Higher Education in the Digital Age. Moving Academia Online
A couple of years ago I attended a workshop at the European University Institute, Shaking the brick and mortar: moving higher education online, where I presented Opening up the gates: scaffolding lifelong learning.
The reflections on that workshop have now been published as a book: Higher Education in the Digital Age. Moving Academia Online, edited by Annika Zorn, Jeff Haywood, and Jean-Michel Glachant.
I have contributed to the book with chapter 3, Translearning: unfolding educational institutions to scaffold lifelong networked learning.
The whole book can be downloaded in preprint format. Please find below the abstracts and links to download both my chapter and the whole book.
Book chapter abstract and download
Most works on instructional technology focus on the potential â€“ and sometimes weaknesses â€“ of technologies to do certain things. This chapter will take the opposite approach: we will be looking at 10 different â€œinstitutionsâ€ in education (the school, the classroom, the textbook, the library, the syllabus, the schedule, the teacher, evaluation, certification and the curriculum) and see how, on the one hand, digital technologies are challenging the foundations of such institutions and, on the other hand, how they can strengthen their role in education by unfolding their reach and scope. Ours is, thus, an approach that focuses on transformation of institutions by pushing them outside of their formal education framework and into lifelong learning by being part of learnersâ€™ informal educational networks.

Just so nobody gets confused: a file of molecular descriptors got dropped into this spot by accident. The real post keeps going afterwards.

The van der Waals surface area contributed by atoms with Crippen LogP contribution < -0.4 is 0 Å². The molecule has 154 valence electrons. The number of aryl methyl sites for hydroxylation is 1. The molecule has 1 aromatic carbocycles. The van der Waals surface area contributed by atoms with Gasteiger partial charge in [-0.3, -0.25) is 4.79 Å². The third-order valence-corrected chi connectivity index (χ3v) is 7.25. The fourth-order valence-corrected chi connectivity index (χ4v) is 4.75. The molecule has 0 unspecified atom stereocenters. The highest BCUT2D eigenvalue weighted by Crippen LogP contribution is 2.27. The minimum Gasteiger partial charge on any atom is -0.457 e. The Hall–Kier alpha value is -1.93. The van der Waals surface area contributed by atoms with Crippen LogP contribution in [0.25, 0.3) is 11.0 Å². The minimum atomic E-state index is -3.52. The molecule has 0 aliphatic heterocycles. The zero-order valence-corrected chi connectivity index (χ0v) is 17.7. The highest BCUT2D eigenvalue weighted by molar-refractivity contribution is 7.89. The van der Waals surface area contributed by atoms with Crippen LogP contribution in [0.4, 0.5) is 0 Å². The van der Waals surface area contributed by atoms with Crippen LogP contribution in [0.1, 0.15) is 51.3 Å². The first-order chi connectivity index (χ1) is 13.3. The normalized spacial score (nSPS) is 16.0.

PeÃ±a-LÃ³pez, I. (2018). â€œTranslearning: unfolding educational institutions to scaffold lifelong networked learningâ€. In Zorn, A., Haywood, J. & Glachant, J. (Eds.), Higher Education in the Digital Age. Moving Academia Online, Chapter 3, 55-82. Northampton, MA: Edgar Elgar.
Book abstract and download
The European higher education sector is moving online, but to what extent? Are the digital disruptions seen in other sectors of relevance for both academics and management in higher education? How far are we from fully seizing the opportunities that an online transition could offer? This insightful book offers a broad perspective on existing academic practices, and discusses how and where the move online has been successful, and the lessons that can be learned.
Higher Education in the Digital Age offers readers a comprehensive overview of the ways in which a move into online academia can be made. Analysing successful case studies, the original contributions to this timely book address the core activities of an academic institution â€“ education, research, and research communication â€“ instead of focusing only on online learning or digital strategies relevant for individual academics. Chapters cover online and networked learning, as well as the myriad ways in which the digital age can improve research and knowledge exchange with experts and society more widely.
Academics, managers and policy makers in higher education institutions will greatly benefit from the up-to-date case studies and advice outlined in this book. Academic administrators and academic project leaders will also find this a useful tool for improving the accessibility of their work.
Zorn, A., Haywood, J. & Glachant, J. (Eds.) (2018). Higher Education in the Digital Age. Moving Academia Online. Northampton, MA: Edgar Elgar.
All other information can be found at the official website of the book.
If you need to cite this article in a formal way (i.e. for bibliographical purposes) I dare suggest:
Peña-López, I. (2018) “Book Chapter. Translearning: unfolding educational institutions to scaffold lifelong networked learning” In ICTlogy,
#183, December 2018. Barcelona: ICTlogy.
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